Leading innovators in electric aircraft overcharge protection
The aerospace and defence industry continues to be a hotbed of innovation, with activity driven by the uptake of advanced technology, and the growing importance of technologies such as hypersonics and advanced materials.
In the last three years alone, there have been over 174,000 patents filed and granted in the aerospace and defence industry, according to GlobalData’s report on Innovation in Aerospace, Defence & Security: Battery-powered aircraft.
However, not all innovations are equal and nor do they follow a constant upward trend. Instead, their evolution takes the form of an S-shaped curve that reflects their typical lifecycle from early emergence to accelerating adoption, before finally stabilising and reaching maturity.
Identifying where a particular innovation is on this journey, especially those that are in the emerging and accelerating stages, is essential for understanding their current level of adoption and the likely future trajectory and impact they will have.
180+ innovations will shape the aerospace and defence industry
According to GlobalData’s Technology Foresights, which plots the S-curve for the aerospace and defence industry using innovation intensity models built on over 262,000 patents, there are 180+ innovation areas that will shape the future of the industry.
Within the emerging innovation stage, hydrogen fuel cells, contrarotating propeller spinners, and fuel cells for aircraft are disruptive technologies that are in the early stages of application and should be tracked closely.
EV charging stations, collapsible aircraft wings and electric aircraft charging interfaces are some of the accelerating innovation areas, where adoption has been steadily increasing. Among maturing innovation areas are fuselage frame modelling and powered wheels for aircraft landing, which are now established in the industry.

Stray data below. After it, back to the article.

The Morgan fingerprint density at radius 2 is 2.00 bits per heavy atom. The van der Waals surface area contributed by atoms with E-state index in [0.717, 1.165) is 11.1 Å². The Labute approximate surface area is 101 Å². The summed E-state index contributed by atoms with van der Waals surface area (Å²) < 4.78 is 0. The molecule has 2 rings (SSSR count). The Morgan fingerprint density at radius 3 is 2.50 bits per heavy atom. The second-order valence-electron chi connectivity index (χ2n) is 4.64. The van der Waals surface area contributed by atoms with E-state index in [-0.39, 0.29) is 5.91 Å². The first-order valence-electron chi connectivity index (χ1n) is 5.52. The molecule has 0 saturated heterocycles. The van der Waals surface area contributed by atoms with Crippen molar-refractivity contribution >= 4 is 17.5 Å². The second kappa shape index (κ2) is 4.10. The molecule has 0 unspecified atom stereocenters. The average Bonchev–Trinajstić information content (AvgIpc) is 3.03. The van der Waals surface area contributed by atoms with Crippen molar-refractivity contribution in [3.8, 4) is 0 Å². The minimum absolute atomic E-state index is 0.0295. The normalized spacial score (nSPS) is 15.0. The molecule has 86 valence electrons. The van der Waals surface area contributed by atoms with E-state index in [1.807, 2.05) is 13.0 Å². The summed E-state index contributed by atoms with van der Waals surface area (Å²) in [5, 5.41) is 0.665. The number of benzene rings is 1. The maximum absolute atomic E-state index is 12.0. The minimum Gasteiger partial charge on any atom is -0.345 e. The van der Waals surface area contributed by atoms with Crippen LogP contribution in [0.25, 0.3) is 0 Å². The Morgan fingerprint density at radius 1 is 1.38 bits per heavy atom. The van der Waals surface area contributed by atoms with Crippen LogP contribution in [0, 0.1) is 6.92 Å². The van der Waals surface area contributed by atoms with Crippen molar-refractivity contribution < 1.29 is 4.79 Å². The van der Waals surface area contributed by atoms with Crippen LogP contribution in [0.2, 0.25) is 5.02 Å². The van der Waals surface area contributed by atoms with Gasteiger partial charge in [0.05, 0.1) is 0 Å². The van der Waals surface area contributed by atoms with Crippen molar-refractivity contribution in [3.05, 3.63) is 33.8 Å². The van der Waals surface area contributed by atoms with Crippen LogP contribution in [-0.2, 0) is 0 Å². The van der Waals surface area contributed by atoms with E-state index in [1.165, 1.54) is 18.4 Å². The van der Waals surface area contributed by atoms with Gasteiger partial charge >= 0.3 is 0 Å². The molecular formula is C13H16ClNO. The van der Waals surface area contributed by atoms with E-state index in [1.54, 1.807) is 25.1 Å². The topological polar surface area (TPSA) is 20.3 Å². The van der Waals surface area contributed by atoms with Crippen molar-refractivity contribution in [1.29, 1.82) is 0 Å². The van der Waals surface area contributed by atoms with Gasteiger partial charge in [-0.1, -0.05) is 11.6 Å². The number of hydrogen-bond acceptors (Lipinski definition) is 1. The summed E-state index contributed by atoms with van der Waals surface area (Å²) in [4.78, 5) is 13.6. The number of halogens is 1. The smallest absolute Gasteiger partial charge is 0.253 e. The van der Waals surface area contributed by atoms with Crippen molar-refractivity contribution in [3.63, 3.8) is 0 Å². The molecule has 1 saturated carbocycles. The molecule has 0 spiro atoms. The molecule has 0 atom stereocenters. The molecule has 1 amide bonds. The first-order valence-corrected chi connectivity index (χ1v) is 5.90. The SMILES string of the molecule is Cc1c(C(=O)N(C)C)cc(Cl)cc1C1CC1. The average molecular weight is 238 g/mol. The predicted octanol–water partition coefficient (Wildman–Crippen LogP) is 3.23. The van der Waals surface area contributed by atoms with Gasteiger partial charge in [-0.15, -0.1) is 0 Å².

Innovation S-curve for the aerospace and defence industry
Battery-powered aircraft is a key innovation area in aerospace and defence
An overcharge protection circuit protects a battery and disconnects power as necessary.
GlobalData’s analysis also uncovers the companies at the forefront of each innovation area and assesses the potential reach and impact of their patenting activity across different applications and geographies.
According to GlobalData, there are 20+ companies, spanning technology vendors, established aerospace and defence companies, and up-and-coming start-ups engaged in the development and application of electric aircraft overcharge protection.
Key players in electric aircraft overcharge protection – a disruptive innovation in the aerospace and defence industry
‘Application diversity’ measures the number of different applications identified for each relevant patent and broadly splits companies into either ‘niche’ or ‘diversified’ innovators.
‘Geographic reach’ refers to the number of different countries each relevant patent is registered in and reflects the breadth of geographic application intended, ranging from ‘global’ to ‘local’.
Patent volumes related to electric aircraft overcharge protection
SZ DJI Technology is the largest company in this sector. The company is mainly known for manufacturing a variety of drones for industrial purposes and the patent filings are designed to protect the battery circuits of electric-powered drones.
Whilst this technology is on a relatively small scale, it has the potential to be applied to the larger battery systems of electric aircraft. Hyundai Motor Group is the second largest patent filer in the sector, the company is developing an eVTOL and the overcharge protection circuit is being patented to directly develop this and other electric aircraft solutions.
In terms of application diversity, SoftBank Group is top, followed by Alarmcom and Loon. By geographic reach, Nileworks is top, followed by Safran and Wing Aviation.
This technology is critical to the development of electric aircraft, and patent activity will increase as more companies invest in the sector.
To further understand the key themes and technologies disrupting the aerospace and defence industry, access GlobalData’s latest thematic research report on Defence.
GlobalData, the leading provider of industry intelligence, provided the underlying data, research, and analysis used to produce this article.
GlobalData’s Deals Database tracks global deal activity, including mergers, acquisitions, capital raising, strategic alliances, and licensing agreements. Proprietary analysis is used to group deals into key thematic areas and granular sectors across the world’s largest industries.
This analysis considers only announced and completed deals from the GlobalData financial deals database and excludes all terminated and rumoured deals. Deal type includes Acquisition, Asset transactions and Mergers.